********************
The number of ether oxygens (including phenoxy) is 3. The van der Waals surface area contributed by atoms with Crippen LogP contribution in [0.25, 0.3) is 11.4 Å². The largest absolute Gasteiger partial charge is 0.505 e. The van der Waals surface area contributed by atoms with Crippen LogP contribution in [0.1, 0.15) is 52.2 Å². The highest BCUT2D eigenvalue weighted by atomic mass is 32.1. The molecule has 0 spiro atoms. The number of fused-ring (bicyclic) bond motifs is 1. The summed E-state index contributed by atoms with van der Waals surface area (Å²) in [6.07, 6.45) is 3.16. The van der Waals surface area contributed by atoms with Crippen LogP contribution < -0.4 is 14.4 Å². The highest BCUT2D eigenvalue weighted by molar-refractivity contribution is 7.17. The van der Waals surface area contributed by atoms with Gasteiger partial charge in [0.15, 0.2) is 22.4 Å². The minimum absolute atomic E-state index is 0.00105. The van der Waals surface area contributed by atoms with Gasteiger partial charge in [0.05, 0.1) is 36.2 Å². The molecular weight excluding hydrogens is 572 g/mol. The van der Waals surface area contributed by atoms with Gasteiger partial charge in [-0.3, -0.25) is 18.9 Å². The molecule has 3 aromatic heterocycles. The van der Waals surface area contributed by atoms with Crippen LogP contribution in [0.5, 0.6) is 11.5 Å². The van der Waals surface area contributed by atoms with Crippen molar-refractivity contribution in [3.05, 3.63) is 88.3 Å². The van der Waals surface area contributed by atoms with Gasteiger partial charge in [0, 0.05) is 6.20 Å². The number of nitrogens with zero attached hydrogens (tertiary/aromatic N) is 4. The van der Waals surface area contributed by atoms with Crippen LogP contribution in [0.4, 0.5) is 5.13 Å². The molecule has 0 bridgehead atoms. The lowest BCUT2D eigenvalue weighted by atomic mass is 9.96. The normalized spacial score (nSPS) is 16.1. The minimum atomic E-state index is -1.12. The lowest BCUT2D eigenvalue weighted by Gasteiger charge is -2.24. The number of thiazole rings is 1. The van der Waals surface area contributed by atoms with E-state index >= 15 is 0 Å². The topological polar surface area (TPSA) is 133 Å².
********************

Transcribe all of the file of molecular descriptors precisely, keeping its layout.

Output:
The number of ether oxygens (including phenoxy) is 3. The van der Waals surface area contributed by atoms with Crippen LogP contribution in [0.25, 0.3) is 11.4 Å². The largest absolute Gasteiger partial charge is 0.505 e. The van der Waals surface area contributed by atoms with Crippen LogP contribution in [0.1, 0.15) is 52.2 Å². The highest BCUT2D eigenvalue weighted by atomic mass is 32.1. The molecule has 0 spiro atoms. The number of fused-ring (bicyclic) bond motifs is 1. The summed E-state index contributed by atoms with van der Waals surface area (Å²) in [6.07, 6.45) is 3.16. The van der Waals surface area contributed by atoms with Crippen LogP contribution < -0.4 is 14.4 Å². The highest BCUT2D eigenvalue weighted by molar-refractivity contribution is 7.17. The van der Waals surface area contributed by atoms with Gasteiger partial charge in [0.15, 0.2) is 22.4 Å². The minimum absolute atomic E-state index is 0.00105. The van der Waals surface area contributed by atoms with Gasteiger partial charge in [0.05, 0.1) is 36.2 Å². The molecular weight excluding hydrogens is 572 g/mol. The van der Waals surface area contributed by atoms with Gasteiger partial charge in [-0.3, -0.25) is 18.9 Å². The molecule has 3 aromatic heterocycles. The van der Waals surface area contributed by atoms with Crippen LogP contribution in [0.5, 0.6) is 11.5 Å². The van der Waals surface area contributed by atoms with Crippen molar-refractivity contribution in [3.05, 3.63) is 88.3 Å². The van der Waals surface area contributed by atoms with Gasteiger partial charge in [0, 0.05) is 6.20 Å². The number of nitrogens with zero attached hydrogens (tertiary/aromatic N) is 4. The van der Waals surface area contributed by atoms with Crippen LogP contribution in [0.4, 0.5) is 5.13 Å². The molecule has 0 bridgehead atoms. The lowest BCUT2D eigenvalue weighted by atomic mass is 9.96. The normalized spacial score (nSPS) is 16.1. The minimum atomic E-state index is -1.12. The lowest BCUT2D eigenvalue weighted by Gasteiger charge is -2.24. The number of thiazole rings is 1. The van der Waals surface area contributed by atoms with E-state index >= 15 is 0 Å². The topological polar surface area (TPSA) is 133 Å².